I begin with a vision and a few sketches. I go to the studio and begin to knead, throw, slump and manipulate the North Carolina and Pennsylvania clays. I enjoy working with clay because it is soft, supple, and pliable, and yet, resilient and strong.
I throw vessels on the wheel and create faces from the vision that inspired me. I fine tune the piece with a sponge to smooth and texture the clay. A dental tool helps me carve the geometry design to tell a story. Creating a relief for depth and adding more clay for volume requires the clay to dry and cure for two weeks or longer.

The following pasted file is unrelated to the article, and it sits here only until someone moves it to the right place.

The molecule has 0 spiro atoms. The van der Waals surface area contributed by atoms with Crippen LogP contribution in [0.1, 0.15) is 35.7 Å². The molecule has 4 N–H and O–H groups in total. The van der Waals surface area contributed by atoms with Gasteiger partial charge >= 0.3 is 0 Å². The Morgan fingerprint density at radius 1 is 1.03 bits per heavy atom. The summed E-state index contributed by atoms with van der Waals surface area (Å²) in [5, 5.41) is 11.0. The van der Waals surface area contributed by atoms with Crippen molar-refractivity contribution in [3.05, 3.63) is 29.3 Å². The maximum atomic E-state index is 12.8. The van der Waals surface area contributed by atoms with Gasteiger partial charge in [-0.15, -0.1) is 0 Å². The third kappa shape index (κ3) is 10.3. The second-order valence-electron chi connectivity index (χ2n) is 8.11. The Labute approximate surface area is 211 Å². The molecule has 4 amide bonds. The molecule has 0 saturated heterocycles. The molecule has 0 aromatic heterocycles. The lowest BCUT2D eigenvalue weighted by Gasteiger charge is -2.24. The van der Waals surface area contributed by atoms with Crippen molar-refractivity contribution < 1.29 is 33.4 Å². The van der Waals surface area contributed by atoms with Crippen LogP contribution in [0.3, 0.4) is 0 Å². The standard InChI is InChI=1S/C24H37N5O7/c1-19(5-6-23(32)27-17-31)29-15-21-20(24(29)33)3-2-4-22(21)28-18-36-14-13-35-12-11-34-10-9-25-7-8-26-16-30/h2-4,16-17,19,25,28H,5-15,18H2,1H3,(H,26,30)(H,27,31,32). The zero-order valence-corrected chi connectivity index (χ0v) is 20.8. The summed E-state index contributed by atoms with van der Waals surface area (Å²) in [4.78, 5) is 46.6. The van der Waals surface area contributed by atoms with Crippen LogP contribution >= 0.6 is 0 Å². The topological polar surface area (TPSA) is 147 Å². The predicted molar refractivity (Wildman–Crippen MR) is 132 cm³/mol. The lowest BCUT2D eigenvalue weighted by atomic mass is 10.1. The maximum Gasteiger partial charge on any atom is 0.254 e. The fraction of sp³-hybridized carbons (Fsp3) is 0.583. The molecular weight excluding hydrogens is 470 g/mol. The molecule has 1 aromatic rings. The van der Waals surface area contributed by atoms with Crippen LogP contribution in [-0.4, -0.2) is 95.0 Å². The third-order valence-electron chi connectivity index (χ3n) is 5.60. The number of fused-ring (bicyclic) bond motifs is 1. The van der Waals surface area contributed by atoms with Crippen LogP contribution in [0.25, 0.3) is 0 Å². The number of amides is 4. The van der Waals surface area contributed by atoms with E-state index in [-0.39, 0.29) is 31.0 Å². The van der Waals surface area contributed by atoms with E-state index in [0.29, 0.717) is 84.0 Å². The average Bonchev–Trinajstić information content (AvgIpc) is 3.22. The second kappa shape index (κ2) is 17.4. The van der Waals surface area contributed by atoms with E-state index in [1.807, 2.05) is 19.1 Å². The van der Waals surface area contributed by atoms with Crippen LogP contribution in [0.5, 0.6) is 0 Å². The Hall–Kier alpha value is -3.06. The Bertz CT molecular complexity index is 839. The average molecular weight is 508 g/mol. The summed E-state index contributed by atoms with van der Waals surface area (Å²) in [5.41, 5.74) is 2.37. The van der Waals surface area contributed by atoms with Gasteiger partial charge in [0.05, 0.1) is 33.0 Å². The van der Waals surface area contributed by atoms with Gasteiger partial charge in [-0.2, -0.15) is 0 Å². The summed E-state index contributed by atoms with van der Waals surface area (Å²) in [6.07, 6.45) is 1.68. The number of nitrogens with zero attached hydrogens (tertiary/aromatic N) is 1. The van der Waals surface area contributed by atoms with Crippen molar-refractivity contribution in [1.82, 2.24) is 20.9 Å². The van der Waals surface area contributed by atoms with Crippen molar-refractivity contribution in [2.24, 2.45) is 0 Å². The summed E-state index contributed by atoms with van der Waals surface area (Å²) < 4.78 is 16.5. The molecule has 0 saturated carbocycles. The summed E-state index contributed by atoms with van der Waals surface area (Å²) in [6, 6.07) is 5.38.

The piece is fired at 2000 degrees in the kiln, followed by a cooling for two days. A second fire, at 2300 degrees, allows the inclusion of color using oxides and glazes. The piece then cools for a two or more days.
Once the finial firing is completed and viewed, the piece receive a dry brush of pigment for more color.